CAR DEALER'S SENTENCE APPEARS APPROPRIATE

October 29, 2002 11:00 pm

Eyes were focused Monday on a Multnomah County Circuit Court courtroom to see how a judge would handle a case involving a rich, high-profile defendant found guilty of leaving the scene of an accident.

By all appearances, Judge Julie E. Frantz's sentencing of well-known Portland auto dealer Scott Thomason was fair. The sentence was tough enough to get a point across to Thomason, but light enough so as not to punish him beyond what was necessary under the circumstances.

Thomason pleaded guilty to a misdemeanor count of failure to perform the duties of a driver in an incident involving property damage. The charge stemmed from an Oct. 3 accident in downtown Portland in which Thomason's vehicle rear-ended another car, and the auto dealer fled the scene.

THOMASON WILL SERVE 18 months of formal probation and 100 hours of community service. His driver's license is suspended for 90 days. Thomason also paid an undisclosed financial settlement to the other driver, David A. Elliott, 32, and will be required to undergo an alcohol-use evaluation and treatment, if necessary.

Thomason seemed willing enough to own up to the misdemeanor charge. There was no trial necessary and no plea bargain. He apologized for leaving the scene of the fender-bender and admitted to a "terrible error in judgment."

THE CAR DEALER will now have to ponder the publicity surrounding the case and the example he set in not acting responsibly when faced with a problem. Oregon's law prohibiting motorists from leaving the scene of an accident has the same kind of personal responsibility built into it it as an agreement that someone makes to pay for a car.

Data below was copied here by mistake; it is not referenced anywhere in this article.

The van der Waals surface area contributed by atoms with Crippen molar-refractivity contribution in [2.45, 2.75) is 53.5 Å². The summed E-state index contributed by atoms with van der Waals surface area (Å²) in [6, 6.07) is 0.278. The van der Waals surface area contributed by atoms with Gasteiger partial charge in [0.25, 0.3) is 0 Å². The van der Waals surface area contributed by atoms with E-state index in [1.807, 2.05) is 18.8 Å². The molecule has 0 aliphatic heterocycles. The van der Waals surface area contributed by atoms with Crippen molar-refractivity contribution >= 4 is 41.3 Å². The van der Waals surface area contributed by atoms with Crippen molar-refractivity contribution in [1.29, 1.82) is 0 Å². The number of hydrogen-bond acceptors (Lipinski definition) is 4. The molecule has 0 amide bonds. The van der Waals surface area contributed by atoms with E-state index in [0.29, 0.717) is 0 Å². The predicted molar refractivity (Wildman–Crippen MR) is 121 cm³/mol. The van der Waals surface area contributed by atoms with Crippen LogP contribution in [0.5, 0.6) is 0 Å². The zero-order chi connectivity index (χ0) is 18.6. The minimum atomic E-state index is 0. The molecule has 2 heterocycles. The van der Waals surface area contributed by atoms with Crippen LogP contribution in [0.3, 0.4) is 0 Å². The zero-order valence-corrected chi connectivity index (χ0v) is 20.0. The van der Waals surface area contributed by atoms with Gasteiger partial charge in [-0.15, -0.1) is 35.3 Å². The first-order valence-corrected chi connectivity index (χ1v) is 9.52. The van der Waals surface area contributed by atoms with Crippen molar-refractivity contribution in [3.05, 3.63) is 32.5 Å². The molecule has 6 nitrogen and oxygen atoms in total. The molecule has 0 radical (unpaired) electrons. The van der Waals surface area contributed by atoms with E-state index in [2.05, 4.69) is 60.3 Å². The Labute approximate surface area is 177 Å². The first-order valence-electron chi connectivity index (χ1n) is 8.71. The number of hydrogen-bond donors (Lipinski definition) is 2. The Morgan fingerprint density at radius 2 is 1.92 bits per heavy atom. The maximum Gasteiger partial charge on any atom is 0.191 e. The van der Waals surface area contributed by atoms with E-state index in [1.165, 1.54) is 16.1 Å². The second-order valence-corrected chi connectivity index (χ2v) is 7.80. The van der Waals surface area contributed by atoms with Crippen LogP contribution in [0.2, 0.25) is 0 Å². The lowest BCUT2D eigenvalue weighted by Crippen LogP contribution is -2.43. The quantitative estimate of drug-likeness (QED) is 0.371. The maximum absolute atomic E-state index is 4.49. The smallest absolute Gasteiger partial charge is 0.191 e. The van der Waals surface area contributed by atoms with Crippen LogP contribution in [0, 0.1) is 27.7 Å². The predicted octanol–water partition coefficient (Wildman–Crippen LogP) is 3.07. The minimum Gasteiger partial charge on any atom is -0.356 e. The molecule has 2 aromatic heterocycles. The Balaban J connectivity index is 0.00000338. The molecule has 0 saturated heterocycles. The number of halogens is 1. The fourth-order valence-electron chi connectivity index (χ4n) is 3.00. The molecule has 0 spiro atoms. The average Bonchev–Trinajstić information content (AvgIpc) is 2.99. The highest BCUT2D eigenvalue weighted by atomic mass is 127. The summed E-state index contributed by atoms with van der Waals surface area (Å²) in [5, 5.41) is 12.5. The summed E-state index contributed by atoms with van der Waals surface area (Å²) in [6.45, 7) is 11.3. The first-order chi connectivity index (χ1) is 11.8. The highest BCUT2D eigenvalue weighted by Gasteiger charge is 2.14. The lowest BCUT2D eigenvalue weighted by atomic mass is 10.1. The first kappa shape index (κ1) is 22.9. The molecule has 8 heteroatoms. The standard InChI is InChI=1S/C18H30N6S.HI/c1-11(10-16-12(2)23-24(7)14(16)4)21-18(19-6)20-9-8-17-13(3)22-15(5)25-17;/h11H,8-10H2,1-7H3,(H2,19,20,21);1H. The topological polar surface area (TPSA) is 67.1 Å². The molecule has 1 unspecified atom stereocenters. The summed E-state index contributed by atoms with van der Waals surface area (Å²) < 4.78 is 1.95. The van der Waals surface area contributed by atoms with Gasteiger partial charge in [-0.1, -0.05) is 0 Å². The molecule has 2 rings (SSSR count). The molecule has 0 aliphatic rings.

Certainly people purchasing a vehicle from a Thomason auto dealership cannot step away from their monthly payments simply because they become a burden to them.

MARK BALLOTS SOON

The 15 percent of ballots turned into the Union County Clerk's office by Monday is rather low. Local voters have had ballots in their hands for the Nov. 5 mail-in election for nearly two weeks. The response in Wallowa County of 21.9 percent of ballots being turned in was slightly better.

MAYBE VOTERS, in waiting until the last minute to cast their ballots, think that some late-breaking tidbit of information will surface that will cause them to change their mind about a candidate or a measure.

The fact is, those who are planning to mail their ballots should not wait much longer. They should get their envelope in the mail at least three days before the election to make sure their ballots are counted on election day.